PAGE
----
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Consider two following options for the title of a scientific article:

The underlying mechanism of coupled ion motion in lithium-sulfur batteries.

Underlying mechanism of coupled ion motion in lithium-sulfur batteries.

I understand at least the basics about the use of articles to introduce noun phrases, but I am not sure which is the best choice in this use and in an academic paper genre.

How do they sound to people with related experience/knowledge? Is one choice correct or preferred?

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    Tangent: titles don't have periods at the end
    – gotube
    Jan 22, 2022 at 8:07
  • @gotube There's nothing wrong with treating the title as a sentence or sentence elements (members of a list) in the context that the OP has done and therefore using terminal punctionation (the period) to end them. Feb 4, 2022 at 4:36
  • @JimReynolds Periods are for ends of sentences. That title doesn't have a verb with tense, so it is not a sentence. Please don't confuse the OP
    – gotube
    Feb 4, 2022 at 19:45
  • @got Oh. Ok. Haha. Feb 6, 2022 at 5:36

1 Answer 1

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I am an editor and editorial board member for a peer-reviewed medical journal indexed with the (US) National Library of Medicine.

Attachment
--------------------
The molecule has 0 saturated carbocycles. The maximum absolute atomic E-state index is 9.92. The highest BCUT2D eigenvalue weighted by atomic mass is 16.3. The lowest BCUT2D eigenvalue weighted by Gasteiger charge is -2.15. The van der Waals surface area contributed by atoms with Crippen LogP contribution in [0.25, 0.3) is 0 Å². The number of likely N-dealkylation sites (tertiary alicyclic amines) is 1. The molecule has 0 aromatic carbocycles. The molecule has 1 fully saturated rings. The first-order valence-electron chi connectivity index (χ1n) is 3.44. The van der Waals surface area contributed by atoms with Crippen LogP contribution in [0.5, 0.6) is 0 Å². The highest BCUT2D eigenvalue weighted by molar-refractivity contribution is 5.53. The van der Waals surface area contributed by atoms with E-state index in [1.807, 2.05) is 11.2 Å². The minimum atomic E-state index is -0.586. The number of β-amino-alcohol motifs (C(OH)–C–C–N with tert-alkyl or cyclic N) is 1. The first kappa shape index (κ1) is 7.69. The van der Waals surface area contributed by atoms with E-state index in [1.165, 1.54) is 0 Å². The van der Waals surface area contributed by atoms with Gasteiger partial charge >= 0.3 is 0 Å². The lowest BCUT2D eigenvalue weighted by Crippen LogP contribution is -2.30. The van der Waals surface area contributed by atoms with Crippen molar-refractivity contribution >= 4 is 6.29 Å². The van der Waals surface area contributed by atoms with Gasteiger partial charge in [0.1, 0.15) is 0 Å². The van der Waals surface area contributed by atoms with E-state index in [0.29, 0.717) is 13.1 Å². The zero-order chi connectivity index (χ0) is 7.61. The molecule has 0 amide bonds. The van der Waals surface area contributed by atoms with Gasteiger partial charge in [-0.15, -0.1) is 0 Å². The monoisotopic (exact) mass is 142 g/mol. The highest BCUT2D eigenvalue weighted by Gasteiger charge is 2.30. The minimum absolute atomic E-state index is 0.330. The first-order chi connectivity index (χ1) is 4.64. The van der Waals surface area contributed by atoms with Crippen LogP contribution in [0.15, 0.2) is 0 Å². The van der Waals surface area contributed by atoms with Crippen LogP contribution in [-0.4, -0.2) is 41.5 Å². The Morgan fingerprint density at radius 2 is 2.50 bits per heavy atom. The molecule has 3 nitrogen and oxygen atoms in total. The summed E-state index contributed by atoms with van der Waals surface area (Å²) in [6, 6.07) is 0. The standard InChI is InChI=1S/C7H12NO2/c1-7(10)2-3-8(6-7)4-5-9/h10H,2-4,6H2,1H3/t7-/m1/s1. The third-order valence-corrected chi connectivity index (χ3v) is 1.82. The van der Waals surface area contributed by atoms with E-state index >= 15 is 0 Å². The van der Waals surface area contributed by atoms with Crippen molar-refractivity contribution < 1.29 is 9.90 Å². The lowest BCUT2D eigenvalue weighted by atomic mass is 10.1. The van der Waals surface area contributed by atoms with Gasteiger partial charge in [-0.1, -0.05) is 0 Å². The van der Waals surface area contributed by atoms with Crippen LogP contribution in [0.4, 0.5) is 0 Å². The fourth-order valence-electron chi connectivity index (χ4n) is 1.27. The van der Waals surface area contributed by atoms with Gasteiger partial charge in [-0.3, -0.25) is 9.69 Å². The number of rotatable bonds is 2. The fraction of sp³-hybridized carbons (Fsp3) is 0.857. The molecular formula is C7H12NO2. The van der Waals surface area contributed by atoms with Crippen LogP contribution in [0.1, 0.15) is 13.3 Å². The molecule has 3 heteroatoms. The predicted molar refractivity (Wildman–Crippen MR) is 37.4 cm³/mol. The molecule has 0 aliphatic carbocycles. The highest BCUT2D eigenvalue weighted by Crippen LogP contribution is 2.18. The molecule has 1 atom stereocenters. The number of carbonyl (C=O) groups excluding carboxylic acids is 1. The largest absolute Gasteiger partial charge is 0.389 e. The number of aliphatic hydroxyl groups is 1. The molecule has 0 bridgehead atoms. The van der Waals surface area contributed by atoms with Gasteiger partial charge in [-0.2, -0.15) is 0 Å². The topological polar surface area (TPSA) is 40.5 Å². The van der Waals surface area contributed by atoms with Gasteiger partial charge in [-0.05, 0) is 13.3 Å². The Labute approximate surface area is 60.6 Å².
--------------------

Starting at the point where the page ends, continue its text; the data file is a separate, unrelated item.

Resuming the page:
I would expect and prefer your title without the article, but that depends on several assumptions:

  1. Do you propose only one mechanism that explains how the process/phemomonon works?

  2. Are you offering a hypothesis or proposed explanation in order to add to or stimulate a debate about other possible mechanisms?

  3. I would think about the term "underlying"; are there other kinds of mechanisms related to coupled ion motion in lithium batteries, so that it's important to specify that this is about an "underlying" mechanism vs some other kind of mechanism? :)

  4. What is your goal that leads you to ask this question? Are you writing it for a class? Are you planning to submit it to a journal? If so, which ones or kinds?

If I make my best guesses about these assumptions, my basic answer is that either choice is not necessarily right or wrong unless based on a particular standard or style guide (or, as is fairly often the case in the real world, the personal taste or preference of a teacher, editor, etc.).

I suspect that some, perhaps most, editors would accept either option and might not even pause to think about whether it should be there. Other editors or publications or style guides (for example IEEE format; or see, for example, this list might have standards or guidelines.

I suspect that, depending on several things, you might better explore by looking at published paper titles in related academic journals, or ask someone with specialized knowledge (email the question to a journal editor; ask questions on https://writing.stackexchange.com/, adding the tag "academic writing"; etc.). Looking for other resources might be a good idea because there could be other important issues that might influence a better title choice: Are you proposing a new hypothesis? Are you reviewing what has already been proposed or established by others? Did you perform any experiment? Etc.

This would also be a good question to ask a librarian to help you with, especially a school/university librarian.

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